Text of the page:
The U.S. government has made an unprecedented investment in the infrastructure required to support a new generation of translational researchers. Through the Clinical and Translational Science Award program (CTSA), the National Institutes of Health has created a national consor- tium that already includes 39 centers in 23 states with an annual funding commitment of $500 million by 2012. Still in its infancy, this initiative seeks to shorten the time required to translate research results into therapies by many means, including training researchers and providing them with an academic home, developing tools for clinical research, streamlining regulatory processes, and fostering interdisciplinary and interinstitutional research.
The potential is clear.
But people are the prerequisite for success. We need an array of inno- vative investigators whose expertise spans all the disciplines of basic discovery and medical science. As a counterpoint to federal efforts, our private, nonprofit organizations have addressed the human capital need in robust ways, training and funding physicians and other clinical scientists, and piloting models for interdisciplinary graduate training involving biologists, physical and computational scientists and engineers, as well as a wide range of clinical and public health professionals.
In his July 2007 editorial,1 Dr. Whitcomb questions the value of U.S. MD–PhD training, citing the low percentage of students desiring research as their primary professional activity2 and their low rate of NIH grant applications.1 He laments the current system of training as having too much time away from the lab and advocates a system more conducive to research.
He makes a number of assumptions, two of which we challenge here. One, the lower than expected percentage of students desiring research is a function of time away from the lab. This is essentially an academic argument, since we cannot randomize students to different training protocols. Yet, we must still consider how best to improve students’ education. While simply increasing the integration of research into early training appears reasonable, it is not the answer. We believe it is too much to ask students (or residents) to effectively integrate both research and doctoring at the earlier stages of learning. Instead, delving deeply into one discipline at a time as a novice, rather than striving for true coherence via integration, is more likely to develop solid foundations. We want our young physicians and scientists to treat their patients and execute their experiments with expertise and not just acceptable competence. The current system should certainly be modified to fit modern needs, but simply more integration and lab time are not the solution.
Two, the need for MD–PhDs to perform more lab research as a part of their profession is a more contentious matter. We must remember that most medical lab research is not performed by MD–PhDs, and the majority of physician scientists are not MD–PhDs. Then what do MD–PhDs do? They are uniquely positioned, by virtue of learning two traditional disciplines, to see complex problems from different perspectives—to be innovators, teachers, integrators, and leaders. It is the duty of dual-degree programs to provide the education to encourage such qualities. To push all MD–PhDs toward the lab or particular subspecialties is shortsighted. All fields of medicine and surgery—and, indeed, pubic health policy and many business disciplines—need those who can integrate the skills of rigorous investigation with an understanding of patient issues.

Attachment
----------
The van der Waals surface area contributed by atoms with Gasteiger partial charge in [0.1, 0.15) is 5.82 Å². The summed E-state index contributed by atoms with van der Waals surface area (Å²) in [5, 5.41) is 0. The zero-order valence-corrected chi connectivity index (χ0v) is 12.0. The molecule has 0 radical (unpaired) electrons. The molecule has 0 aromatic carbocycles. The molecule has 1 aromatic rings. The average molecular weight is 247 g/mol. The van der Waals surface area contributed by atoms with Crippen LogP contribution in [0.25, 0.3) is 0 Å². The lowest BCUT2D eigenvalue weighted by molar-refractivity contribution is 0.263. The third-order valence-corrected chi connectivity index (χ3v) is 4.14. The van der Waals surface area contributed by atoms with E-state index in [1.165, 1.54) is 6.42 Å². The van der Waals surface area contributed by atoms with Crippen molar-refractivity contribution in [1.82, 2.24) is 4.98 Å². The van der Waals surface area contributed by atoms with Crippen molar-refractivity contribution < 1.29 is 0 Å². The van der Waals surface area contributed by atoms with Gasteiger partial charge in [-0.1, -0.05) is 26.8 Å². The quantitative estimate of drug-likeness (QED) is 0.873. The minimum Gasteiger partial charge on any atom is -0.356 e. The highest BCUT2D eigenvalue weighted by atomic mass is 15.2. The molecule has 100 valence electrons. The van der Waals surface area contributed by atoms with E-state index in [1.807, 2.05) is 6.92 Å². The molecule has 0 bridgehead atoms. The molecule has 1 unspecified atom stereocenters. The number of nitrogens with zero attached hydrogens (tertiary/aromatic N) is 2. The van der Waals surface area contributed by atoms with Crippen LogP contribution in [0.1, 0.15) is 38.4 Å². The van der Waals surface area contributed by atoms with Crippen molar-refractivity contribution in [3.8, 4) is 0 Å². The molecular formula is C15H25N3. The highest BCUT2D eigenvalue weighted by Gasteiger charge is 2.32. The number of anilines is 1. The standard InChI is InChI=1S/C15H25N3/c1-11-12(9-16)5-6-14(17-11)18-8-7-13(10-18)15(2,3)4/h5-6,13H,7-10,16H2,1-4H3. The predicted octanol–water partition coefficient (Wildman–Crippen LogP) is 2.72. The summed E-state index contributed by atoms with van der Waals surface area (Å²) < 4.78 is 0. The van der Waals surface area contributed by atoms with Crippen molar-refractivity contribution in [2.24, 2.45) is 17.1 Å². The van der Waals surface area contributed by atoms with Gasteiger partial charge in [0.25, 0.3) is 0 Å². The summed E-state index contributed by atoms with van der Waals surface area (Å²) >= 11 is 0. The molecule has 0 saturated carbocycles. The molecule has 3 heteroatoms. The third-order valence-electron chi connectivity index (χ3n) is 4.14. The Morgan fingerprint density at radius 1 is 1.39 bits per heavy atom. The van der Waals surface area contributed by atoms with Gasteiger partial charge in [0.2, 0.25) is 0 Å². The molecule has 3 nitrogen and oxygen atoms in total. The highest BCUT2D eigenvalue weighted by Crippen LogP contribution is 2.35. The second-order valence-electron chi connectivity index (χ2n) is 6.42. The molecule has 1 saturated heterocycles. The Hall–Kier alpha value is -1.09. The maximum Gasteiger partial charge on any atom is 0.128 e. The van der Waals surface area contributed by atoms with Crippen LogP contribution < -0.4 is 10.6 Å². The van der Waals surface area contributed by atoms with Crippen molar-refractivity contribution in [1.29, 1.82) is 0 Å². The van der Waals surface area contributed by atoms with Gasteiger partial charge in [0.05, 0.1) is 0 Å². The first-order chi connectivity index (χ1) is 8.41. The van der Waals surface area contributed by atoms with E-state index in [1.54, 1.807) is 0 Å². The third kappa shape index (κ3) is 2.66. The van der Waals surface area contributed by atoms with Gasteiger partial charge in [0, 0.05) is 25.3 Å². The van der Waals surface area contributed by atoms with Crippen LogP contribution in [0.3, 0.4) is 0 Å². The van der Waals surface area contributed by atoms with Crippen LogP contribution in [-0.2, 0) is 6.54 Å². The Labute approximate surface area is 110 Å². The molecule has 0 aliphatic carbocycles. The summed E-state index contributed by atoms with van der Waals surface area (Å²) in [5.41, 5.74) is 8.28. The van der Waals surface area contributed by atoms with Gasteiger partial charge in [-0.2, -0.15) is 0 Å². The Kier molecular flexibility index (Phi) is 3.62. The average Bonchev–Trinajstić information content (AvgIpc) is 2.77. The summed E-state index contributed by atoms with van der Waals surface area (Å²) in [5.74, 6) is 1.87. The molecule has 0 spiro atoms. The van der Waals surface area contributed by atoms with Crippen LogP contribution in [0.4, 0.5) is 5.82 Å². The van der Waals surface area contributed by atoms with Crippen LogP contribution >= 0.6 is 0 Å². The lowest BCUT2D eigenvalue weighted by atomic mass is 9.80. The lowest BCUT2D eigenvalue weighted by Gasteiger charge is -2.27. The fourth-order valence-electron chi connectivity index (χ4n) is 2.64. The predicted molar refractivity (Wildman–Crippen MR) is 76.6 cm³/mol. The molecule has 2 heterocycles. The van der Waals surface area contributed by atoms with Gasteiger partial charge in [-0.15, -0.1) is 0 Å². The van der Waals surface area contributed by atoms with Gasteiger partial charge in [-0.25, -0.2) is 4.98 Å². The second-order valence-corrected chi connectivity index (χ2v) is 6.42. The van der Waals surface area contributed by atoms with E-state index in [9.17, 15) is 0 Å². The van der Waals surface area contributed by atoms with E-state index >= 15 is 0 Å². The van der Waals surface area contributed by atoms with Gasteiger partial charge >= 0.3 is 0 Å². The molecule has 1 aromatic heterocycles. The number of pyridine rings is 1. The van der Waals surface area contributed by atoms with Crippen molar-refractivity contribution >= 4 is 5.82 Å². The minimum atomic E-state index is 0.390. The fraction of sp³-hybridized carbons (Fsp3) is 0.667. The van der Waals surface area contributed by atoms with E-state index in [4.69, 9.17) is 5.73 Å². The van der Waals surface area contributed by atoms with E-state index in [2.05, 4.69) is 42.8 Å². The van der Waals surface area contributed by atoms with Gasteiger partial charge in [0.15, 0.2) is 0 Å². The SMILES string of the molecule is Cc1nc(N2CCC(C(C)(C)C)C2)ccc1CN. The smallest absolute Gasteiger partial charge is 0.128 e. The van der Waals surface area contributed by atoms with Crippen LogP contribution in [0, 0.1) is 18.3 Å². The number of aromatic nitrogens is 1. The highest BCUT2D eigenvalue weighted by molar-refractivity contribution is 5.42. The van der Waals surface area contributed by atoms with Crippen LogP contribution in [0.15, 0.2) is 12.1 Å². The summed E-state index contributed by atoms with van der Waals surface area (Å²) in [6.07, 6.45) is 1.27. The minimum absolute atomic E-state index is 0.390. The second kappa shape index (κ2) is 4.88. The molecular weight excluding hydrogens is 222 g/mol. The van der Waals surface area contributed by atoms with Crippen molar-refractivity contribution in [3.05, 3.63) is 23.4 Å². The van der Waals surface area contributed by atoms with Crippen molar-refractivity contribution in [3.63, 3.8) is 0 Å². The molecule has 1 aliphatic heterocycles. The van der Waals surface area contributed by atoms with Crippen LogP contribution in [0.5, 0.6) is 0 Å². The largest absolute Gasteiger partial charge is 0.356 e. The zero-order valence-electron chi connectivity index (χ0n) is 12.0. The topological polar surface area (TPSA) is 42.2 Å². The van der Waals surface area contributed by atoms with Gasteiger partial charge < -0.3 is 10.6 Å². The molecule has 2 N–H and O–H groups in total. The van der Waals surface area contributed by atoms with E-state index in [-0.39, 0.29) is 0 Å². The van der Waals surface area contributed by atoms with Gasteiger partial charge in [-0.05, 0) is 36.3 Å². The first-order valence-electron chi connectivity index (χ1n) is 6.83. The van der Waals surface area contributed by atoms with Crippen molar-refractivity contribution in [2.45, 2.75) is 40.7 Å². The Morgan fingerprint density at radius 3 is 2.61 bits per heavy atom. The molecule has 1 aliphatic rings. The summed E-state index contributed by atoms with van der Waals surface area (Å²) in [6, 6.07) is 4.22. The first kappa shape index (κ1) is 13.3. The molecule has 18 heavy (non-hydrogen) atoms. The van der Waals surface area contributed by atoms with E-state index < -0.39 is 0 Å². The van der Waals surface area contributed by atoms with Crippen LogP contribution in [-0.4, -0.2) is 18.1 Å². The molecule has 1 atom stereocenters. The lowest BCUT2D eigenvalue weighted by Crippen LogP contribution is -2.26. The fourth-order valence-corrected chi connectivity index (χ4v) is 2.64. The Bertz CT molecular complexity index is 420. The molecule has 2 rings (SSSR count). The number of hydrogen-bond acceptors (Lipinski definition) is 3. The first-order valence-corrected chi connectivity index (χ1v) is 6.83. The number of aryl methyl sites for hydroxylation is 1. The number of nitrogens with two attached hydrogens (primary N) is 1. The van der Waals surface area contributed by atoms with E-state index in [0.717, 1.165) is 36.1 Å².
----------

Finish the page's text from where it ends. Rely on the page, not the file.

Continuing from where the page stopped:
For the National Institute of General Medical Sciences to truly get its money’s worth, MD–PhD programs should provide exceptional multidisciplinary education, not career training. They need to encourage creativity, exploration, vision, and, especially, leadership. Only then will our society realize its full investment potential.
IN THIS TOGETHER. Freddy Nguyen had such a hard time learning about M.D./Ph.D. programs that he vowed to help other applicants avoid a similar fate. Last month, the organization that grew out of his frustration, the American Physician Scientists Association (APSA), hosted its fourth annual meeting in Chicago. The group is doing well enough for the 26-year-old Nguyen, an M.D./Ph.D. candidate at the University of Illinois, Urbana-Champaign, to step down as president and hand the reins to the next generation. APSA (www.physicianscientists.org) has more than 1000 student members from about 120 medical schools. It organizes national and regional conferences each year where this rare breed—who face a 10-to-14-year slog—can meet fellow students, present their research, and learn from senior investigators who have traveled the same path “It’s really about connecting people across organizations,” says Nguyen. “Freddy has a remarkable passion for this,” says Joseph Bast, director of the M.D./Ph.D. program at the University of Kansas Medical Center, who calls the group “a very worthwhile organization.” The new president is James Pauff, who attends Ohio State University in Columbus.
The American Society for Clinical Investigation (ASCI) was started a century ago to foster and to address the needs of the younger physician-scientists. A hundred years later, ASCI remains one of the premier organizations for physician-scientists and one of most well-respected organizations in the medical community. I have had the opportunity and pleasure to interact with the ASCI not only as an organization through my tenure as president of the American Physician Scientists Association, but also with its members over the last four years. In my view, the same characteristics that permeate ASCI the organization also define ASCI the membership–mentorship, exemplary role models, advocacy, and leadership.
Student feedback on the proposed changes to the USMLE
Since the formation of the Committee to Evaluate the USMLE Program (CEUP), several avenues have been made available for students to provide feedback. One of those avenues have been through a student representative to CEUP who has jointly appointed by the leaders of the American Medical Student Association (AMSA), the American Medical Association – Medical Student Section (AMA-MSS), and the Association of American Medical Colleges – Organization of Student Representatives (AAMC-OSR). Student feedback, at the time, had been largely limited to the input from the leaderships of the aforementioned organizations who were primarily surveyed by the NBME. Subsequently, students were also given the opportunity to participate in focus groups and on an electronic message board (http://usmle.org/comprev). In addition to these opportunities, the American Physician Scientists Association (APSA) felt that there was a paucity of quantitative, objective data aimed at gathering broad student feedback; therefore, APSA undertook the initiative to develop a national survey intended to gauge medical student sentiment in an effort to further help shape and support the dialogue surrounding the Comprehensive Review of the USMLE.